Minor Revelations by Alyssa Fujita Karoui
US based Japanese, Tunisian photographic artist, and current Director of Programs at LensCulture, Alyssa Fujita Karoui talks about her work Minor Revelations, a photographic celebration of banal ephemera. Seemingly insignificant moments in sociology and urbanism that when highlighted through the medium of photography offer a unique discursive on our own being.
Tell us more about yourself and your practice.
My name is Alyssa and I'm a photographer living in San Francisco, CA. I am currently the director of programs at LensCulture, a leading online platform for contemporary photography and I dedicate my free time to developing my own photographic practice. My photographic journey started about 5 years ago. I had just moved to the US from Paris, France and had a hard time adjusting to my new environment. I picked up a camera and started taking long walks around my new neighbourhood to feel more grounded and at peace. What started off out of desperation grew into a passion that lead me to quit my consulting job, go to art school and get a bachelor's degree in Photography. I never looked back!
What was your creative process for this series or for your work in general?
My work follows a very simple creative process: trusting that the photographs will lead me towards the work my mind (unconsciously) wants to make.
I photograph during my walks without a fixed goal in mind. I trust my intuition and believe that whatever state of mind I am in—whether it's affected by the book I am reading, the ideas or issues I am grappling with, or quotes that stayed with me—will be reflected in the objects and moments I am attracted to. Once I have a good number of images, I make tiny prints, spread them on the wall and sit with them for a long time (sometimes months). The images move around organically, forming diptychs and triptychs; sometimes I remove them from the wall or put them back again. Ultimately, they morph into a tightly edited sequence that feels right visually and conceptually.
What work inspires or has inspired you?
I think the one artist that really influenced me and sparked my interest in photography is Henry Wessel. Aside from his beautiful and perfect prints of the mundane, I love how he describes the quality of the light in his photographs ("The light has such physical presence, it looks as though you could lean against it") and I definitely follow his intuitive creative process. His photographs are a celebration of light and the act of looking. I am also inspired by many other photographers that make work about the everyday, the overlooked and the ephemeral such as Rinko Kawauchi, Masao Yamamoto, Luigi Ghirri and Jason Fulford.
Are there any artistic movements you enjoy in particular and why?
These are not all related to photography, but I like the New Topographics movement from the '70s in the United States, the Japanese art of flower arranging (Ikebana), and magical realism in literature...I think somehow they are all about deep observation, seeing and celebrating the potential of what's in front of you without any artifice.
Do you have any opinions or ideals underlying your art?
We live in such a fast-paced world ruled by consumerism, instant gratification and productivism that we forget to slow down, look around and be present. We are in the constant pursuit of the next shiny thing, the next career milestone, while being totally hooked on our phones... I like to think about my work as small meditations that invite people to unplug, contemplate and remember to enjoy the little things in life. Personally, it also has to make me a better person.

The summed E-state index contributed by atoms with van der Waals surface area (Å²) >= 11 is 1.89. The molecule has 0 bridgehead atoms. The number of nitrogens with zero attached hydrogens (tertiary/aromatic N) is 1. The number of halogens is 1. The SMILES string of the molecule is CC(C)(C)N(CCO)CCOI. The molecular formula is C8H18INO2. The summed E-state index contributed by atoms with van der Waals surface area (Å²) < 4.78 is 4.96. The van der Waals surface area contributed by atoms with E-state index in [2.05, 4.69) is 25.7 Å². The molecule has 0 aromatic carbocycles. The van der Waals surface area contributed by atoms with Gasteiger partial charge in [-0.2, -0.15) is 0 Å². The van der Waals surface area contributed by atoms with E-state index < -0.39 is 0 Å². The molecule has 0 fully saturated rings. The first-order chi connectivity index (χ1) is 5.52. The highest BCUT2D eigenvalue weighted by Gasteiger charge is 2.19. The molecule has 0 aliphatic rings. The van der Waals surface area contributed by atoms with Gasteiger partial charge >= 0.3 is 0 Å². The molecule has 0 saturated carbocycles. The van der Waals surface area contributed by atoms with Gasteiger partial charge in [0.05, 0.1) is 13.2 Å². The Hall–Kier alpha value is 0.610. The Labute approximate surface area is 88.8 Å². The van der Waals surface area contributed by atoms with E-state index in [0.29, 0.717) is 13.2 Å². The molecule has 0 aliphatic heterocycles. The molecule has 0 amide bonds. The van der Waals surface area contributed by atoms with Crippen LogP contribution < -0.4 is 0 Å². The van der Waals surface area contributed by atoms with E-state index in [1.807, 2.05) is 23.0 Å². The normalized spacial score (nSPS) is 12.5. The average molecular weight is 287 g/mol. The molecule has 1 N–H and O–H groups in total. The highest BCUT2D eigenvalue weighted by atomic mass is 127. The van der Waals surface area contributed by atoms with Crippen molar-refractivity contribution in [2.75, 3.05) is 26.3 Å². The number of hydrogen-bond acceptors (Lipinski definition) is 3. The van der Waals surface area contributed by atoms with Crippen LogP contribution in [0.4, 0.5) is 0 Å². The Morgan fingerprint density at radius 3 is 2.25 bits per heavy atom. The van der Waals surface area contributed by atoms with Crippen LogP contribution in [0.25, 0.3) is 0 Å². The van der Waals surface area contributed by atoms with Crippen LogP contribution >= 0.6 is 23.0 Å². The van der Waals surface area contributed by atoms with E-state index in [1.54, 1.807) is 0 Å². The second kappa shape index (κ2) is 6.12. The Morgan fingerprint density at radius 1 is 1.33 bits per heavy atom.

The concept of “shared perceptual existence” is one akin to photography. Can you tell us more about your ideas around this concept? What are your views on the subjectivity and objectivity of photography?
I think that regardless of the genre of photography, a picture is always subjective, taken from the point of view of the artist with their own ideas, opinions and biases. However, I believe that there is a continuity between a specific experience at the individual level and something that is earthly whole. For instance, if we picture warm sunlight hitting beautifully on a plant, we might tell a different story or a narrative, but we would all feel the same warmth and the instant relaxing of our muscles. I think that looking into this shared perceptual existence makes us connect to larger moments of clarity and grace.
Any words for aspiring artists?
I am way too early in my photographic journey to give advice to aspiring artists...But here are things I learned the hard way...
When in doubt, always remember the reason why you started photographing
It takes time (a lot of time) to make something good
Most of the time, you'll feel like an outsider. That's ok, apparently everyone (secretly) feels the same.
Look for constructive feedback, take what sits right with you and kindly ignore the rest
Pursue the joy of photographing, not the fame or success that might or might never come out of it.
Enjoy and celebrate the process because that's what you're ultimately left with!
Is there anything you’re currently working on?
I am currently working on making a book of the "Minor Revelations" series, hopefully to be published sometime this year. This is very exciting for me, because the photo book is my favorite way of looking at photographs. It is also a way to share it with the wider public.
I am also in the early stages of creating a new set of images, which is usually a time full of both excitement and uncertainties. All I can do is trust the process and keep working!
Which platform is best for people wanting to keep updated with your work?
If you would like to see some of my work and stay informed on future announcements, you can follow me on Instagram (IG handle: alyssa.fujita) where I am the most active.